Breakpoints are trivial therefore; they stop execution of all tasks under the current process except for the Debugger/Task instance which continues running under process control so that all other tasks can be monitored.

Implementations of some other fundamental functions such as Debugger/Continue(), Run(), Step() and Next() can be implemented using semantic information.

Backend Binary Generator

The backend binary and object generator uses the latest LLVM to convert a SemanticModel into an internal set of linkage/executable LLVM/Module*. These are either cached and/or written to disk as appropriate.

Programming Language Examples

Example 1: Hello World

The basic program (executable, script or REPL) is to print “Hello World”:

1 function main(_ : String*)
2 {
3     printf("Hello World!\n")
4 }

This code can be made into an executable, shell script or typed interactively at a REPL:

bash$ ls -l /usr/local/bin .
-rwxr-xr-x  1 harveyt  staff  1184 Nov 26 11:04 /usr/local/bin/harth
lrwxr-xr-x  1 harveyt  staff  1184 Nov 26 11:04 /usr/local/bin/harth-compiler -> /usr/local/bin/harth
lrwxr-xr-x  1 harveyt  staff  1184 Nov 26 11:04 /usr/local/bin/hc -> /usr/local/bin/harth
-rw-r--r--  1 harveyt  staff  1184 Nov 26 11:04 HelloWorld.ha
bash$ hc HelloWorld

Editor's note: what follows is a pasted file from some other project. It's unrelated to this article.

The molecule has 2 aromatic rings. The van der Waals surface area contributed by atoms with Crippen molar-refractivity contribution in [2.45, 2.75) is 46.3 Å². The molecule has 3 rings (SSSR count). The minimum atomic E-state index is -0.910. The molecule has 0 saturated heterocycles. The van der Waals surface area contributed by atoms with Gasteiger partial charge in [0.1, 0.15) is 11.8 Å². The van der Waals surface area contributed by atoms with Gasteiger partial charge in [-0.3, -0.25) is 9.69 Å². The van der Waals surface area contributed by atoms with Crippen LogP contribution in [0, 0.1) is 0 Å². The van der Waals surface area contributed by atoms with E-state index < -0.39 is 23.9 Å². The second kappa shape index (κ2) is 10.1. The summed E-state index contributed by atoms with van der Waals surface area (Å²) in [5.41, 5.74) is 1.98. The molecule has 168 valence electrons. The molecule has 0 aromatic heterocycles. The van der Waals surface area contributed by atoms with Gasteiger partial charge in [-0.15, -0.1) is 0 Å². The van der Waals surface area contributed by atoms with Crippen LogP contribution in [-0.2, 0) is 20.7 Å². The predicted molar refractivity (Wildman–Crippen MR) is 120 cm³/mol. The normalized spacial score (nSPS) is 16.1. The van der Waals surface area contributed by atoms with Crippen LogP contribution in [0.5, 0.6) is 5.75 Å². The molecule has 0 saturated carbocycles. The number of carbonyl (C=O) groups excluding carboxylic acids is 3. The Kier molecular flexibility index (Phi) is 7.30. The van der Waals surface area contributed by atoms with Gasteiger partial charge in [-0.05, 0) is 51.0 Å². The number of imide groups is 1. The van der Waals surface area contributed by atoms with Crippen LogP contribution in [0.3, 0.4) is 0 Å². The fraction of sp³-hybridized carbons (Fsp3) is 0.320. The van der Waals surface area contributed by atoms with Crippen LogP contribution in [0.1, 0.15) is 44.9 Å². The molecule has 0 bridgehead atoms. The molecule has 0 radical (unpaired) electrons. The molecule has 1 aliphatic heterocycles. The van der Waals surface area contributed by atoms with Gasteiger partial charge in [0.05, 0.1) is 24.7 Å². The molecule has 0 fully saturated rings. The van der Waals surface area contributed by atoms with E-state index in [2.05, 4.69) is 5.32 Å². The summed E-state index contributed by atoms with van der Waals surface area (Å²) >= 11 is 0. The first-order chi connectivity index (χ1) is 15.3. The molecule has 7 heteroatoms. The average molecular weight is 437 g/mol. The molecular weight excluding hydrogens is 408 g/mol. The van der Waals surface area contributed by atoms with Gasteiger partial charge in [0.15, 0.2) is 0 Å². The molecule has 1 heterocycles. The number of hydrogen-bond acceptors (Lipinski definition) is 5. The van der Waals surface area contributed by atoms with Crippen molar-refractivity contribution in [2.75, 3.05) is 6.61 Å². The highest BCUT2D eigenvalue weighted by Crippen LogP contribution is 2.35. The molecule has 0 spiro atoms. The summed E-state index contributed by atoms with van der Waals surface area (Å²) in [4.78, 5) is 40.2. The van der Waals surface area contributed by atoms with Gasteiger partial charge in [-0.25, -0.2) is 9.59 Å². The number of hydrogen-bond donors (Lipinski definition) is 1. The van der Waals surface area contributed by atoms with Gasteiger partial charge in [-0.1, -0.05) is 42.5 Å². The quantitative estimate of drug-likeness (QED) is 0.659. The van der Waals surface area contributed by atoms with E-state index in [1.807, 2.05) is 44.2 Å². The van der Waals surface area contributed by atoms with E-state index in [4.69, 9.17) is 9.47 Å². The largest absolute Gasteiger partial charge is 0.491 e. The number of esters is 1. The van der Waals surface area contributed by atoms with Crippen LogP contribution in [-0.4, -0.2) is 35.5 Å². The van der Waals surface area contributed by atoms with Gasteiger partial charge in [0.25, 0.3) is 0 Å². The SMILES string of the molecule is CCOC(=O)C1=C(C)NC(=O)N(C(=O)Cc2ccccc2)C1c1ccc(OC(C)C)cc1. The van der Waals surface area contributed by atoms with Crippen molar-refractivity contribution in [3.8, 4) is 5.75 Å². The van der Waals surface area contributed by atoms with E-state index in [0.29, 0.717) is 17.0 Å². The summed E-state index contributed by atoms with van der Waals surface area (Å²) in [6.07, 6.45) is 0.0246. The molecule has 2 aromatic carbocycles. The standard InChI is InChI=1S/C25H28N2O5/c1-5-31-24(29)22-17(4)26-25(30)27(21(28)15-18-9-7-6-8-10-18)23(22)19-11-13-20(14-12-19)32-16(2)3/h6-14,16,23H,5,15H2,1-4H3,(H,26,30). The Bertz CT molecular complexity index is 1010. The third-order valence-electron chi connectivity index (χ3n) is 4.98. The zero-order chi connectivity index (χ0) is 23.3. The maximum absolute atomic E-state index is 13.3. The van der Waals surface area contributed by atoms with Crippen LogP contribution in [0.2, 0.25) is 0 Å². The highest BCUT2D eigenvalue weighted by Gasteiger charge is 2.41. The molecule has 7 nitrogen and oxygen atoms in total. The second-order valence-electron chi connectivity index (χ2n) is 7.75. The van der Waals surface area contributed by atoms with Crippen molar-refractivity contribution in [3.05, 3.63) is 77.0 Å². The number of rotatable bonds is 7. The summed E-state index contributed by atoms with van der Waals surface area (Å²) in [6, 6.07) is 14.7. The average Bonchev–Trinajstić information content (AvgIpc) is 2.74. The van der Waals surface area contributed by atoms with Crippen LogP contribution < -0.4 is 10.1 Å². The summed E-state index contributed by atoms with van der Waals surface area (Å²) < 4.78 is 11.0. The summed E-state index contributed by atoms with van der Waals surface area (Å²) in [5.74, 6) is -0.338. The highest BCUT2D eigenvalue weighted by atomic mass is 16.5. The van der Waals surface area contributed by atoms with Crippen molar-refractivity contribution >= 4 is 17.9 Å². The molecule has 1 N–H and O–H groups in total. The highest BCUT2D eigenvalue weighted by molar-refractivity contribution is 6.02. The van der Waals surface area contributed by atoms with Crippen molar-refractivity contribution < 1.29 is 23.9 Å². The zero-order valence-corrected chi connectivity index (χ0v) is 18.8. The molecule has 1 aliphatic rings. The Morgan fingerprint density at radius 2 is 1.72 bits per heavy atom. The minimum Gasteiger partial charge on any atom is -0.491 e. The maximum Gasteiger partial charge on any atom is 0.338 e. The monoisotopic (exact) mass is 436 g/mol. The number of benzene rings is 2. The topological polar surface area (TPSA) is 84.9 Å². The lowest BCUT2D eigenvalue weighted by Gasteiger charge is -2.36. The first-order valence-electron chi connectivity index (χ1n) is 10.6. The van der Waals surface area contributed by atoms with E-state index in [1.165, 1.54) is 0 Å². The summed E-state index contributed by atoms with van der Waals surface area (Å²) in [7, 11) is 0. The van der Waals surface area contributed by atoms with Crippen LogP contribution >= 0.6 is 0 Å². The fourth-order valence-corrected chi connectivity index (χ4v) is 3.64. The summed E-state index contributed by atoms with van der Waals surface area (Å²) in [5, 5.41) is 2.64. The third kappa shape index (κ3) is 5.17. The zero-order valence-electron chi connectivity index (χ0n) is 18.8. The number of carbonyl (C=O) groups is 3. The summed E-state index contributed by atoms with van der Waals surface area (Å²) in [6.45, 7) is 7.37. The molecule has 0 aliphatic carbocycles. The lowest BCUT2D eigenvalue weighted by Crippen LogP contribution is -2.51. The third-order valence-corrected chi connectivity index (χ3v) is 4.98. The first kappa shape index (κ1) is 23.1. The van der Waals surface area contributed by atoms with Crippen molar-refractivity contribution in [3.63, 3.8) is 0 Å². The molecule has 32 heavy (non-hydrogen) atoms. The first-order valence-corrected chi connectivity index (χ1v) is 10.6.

bash$ ls -l .
-rwxr-xr-x  1 harveyt  staff  1184 Nov 26 11:04 HelloWorld
bash$ ./HelloWorld
Hello World!\n
bash$

Notes for line 1:

  • function denotes that a function name, type and body will appear.
    • There is no container, it’s global scope.
    • This is suitable for binary, script and/or REPL.
    • The package and import are the defaults.
  • main takes only one argument, the String passed to the executable and/or script.
  • _ means variable value is unamed and never used. Essentially the arguments are ignored.
  • String* means a sequence of zero or more String, it’s like a bounded array, but has a abstract type of Sequence<String>. See Types.
  • main has no return type written, it is intuit from the block return type. See below.
  • main must have one of the following types, and must exist and be named at global scope:
    • (String*) -> Unit - arguments are passed as required, always exits success (unless abort()).
    • (String*) -> Int - arguments are passed as required, always exits success (unless abort() in whic case exits failure with error message).
    • () -> Unit - similar to above.
    • () -> Int - similar to above.

Notes for line 3:

  • The body is a block (BlockNode) which contains ExpressionNode* (in this case one expression).
  • Blocks always contain expressions. The type and value of the block is that of whatever is returned.
    • In this case printf() always returns the unit/identity/void value (of type Unit).
  • Thus the block only does something by side-effect.

Example 2: Hello World Script

A more correct and portable (to Linux, MacOS, Windows Cygwin) script should be in an executable file of any name.